WETA's Elizabeth Pfohl Campbell Awarded Public Television's Highest Recognition
- April 14, 1997
Washington, D.C., April 14 -- The Corporation for Public Broadcasting today awarded Elizabeth Pfohl Campbell the 1996 Ralph Lowell Award, public televisions highest honor.
Campbell was honored for her more than 40 years of extraordinary leadership of WETA , as the stations founder, past president and current vice president for community affairs.
Richard W. Carlson, President and CEO of the Corporation, presented the honor, which recognizes individual special achievement, during a special award luncheon at the public television spring conference here.
"Elizabeth Campbell has graced the public broadcasting industry with her vision, her unique commitment and her indefatigable spirit," said Carlson. "Shes devoted a lifetime to education and to serving her community through public television. It is highly fitting that the Lowell, named after a broadcasting pioneer, is awarded to Mrs. Campbell, who created and led WETA to its vibrant present."
Campbell served as WETAs president for its first 14 years. In 1971, she stepped down from the presidency to become the stations vice president for community affairs, a position she holds today. Her public service has accorded her many honors, including Washingtonian of the Year in 1978 and a citation in 1989 from the Commonwealth of Virginia General Assembly "for her long, untiring and productive effort to improve the quality of education and the accessibility of quality public broadcasting in the Commonwealth."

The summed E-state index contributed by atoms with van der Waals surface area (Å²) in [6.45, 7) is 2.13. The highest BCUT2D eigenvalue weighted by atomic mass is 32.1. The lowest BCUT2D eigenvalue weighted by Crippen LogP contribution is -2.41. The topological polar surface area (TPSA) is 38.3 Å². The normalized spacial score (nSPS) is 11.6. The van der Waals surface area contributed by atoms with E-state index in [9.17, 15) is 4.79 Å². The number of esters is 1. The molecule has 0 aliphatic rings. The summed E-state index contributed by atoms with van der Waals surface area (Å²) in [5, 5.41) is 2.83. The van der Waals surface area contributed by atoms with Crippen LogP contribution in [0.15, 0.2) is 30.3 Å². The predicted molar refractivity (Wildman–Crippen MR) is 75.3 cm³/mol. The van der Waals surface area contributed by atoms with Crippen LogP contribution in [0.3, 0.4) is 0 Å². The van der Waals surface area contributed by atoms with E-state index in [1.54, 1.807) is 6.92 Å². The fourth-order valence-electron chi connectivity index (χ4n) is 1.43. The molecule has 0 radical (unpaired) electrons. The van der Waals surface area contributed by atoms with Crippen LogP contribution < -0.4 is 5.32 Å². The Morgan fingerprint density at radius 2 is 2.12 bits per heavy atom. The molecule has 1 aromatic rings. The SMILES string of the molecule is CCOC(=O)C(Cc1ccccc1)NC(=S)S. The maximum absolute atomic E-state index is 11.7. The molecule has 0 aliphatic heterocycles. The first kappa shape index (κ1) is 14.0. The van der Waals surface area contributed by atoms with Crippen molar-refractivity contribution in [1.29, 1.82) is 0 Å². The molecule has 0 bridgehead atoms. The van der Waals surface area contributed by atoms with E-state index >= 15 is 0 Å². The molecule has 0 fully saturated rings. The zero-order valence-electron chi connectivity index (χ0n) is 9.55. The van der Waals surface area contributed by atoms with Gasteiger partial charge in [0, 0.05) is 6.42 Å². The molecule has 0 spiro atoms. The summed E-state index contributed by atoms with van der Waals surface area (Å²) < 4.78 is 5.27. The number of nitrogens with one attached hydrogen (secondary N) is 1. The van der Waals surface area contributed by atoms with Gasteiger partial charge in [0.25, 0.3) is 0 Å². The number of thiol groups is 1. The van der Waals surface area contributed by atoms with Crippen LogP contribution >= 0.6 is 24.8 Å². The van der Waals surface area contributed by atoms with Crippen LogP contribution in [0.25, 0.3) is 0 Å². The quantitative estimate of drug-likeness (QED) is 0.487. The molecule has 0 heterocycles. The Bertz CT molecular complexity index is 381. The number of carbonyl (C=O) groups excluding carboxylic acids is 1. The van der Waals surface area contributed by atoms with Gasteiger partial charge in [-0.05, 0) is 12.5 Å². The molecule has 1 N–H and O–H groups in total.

"While other women of her generation were content to take more traditional routes, Elizabeth Campbell embraced public life, first as an advocate for public education, and later as a visionary force behind the establishment of WETA," said Sharon Percy Rockefeller, WETA President and CEO. "Today, thanks to her steadfast commitment, vision and hard work, it is the flagship station of public broadcasting."
The mother of four children, Campbell was elected to the Arlington School Board in 1948, the first woman to be elected to a school board in Virginia. She served 12 years on the School Board, three of them as chairman. During this period, she joined her husband, Edmund Douglas Campbell, in fighting for desegregation of Virginias public schools. Campbell is a graduate of Salem College in her native North Carolina and has a Masters degree from Columbia University.
"I am honored to be included among the recipients of the Lowell Award," said Campbell. "The name recalls the memory of that important day in 1967 when, at the suggestion of the Carnegie Commission on Educational Television, the name Educational Television was changed to Public Broadcasting. It was Ralph Lowell who was instrumental in making this change possible. On that day public radio joined with television to provide education and cultural enrichment to thousands of citizens. The future is before us."
The annual Lowell Award honors Ralph Lowell, a philanthropist and banker who was instrumental in the formation of the Carnegie Commission on Educational Television, which led to the Public Broadcasting Act of 1967 and to the creation of CPB. Lowell served as the first president of the WGBH Educational Foundation from 1951 until he became chairman in the mid-1970s.
The Corporation for Public Broadcasting (CPB), a private, nonprofit corporation created by Congress in 1967, is the steward of the federal government's investment in public broadcasting. It helps support the operations of more than 1,400 locally-owned and -operated public television and radio stations nationwide, and is the largest single source of funding for research, technology, and program development for public radio, television and related online services.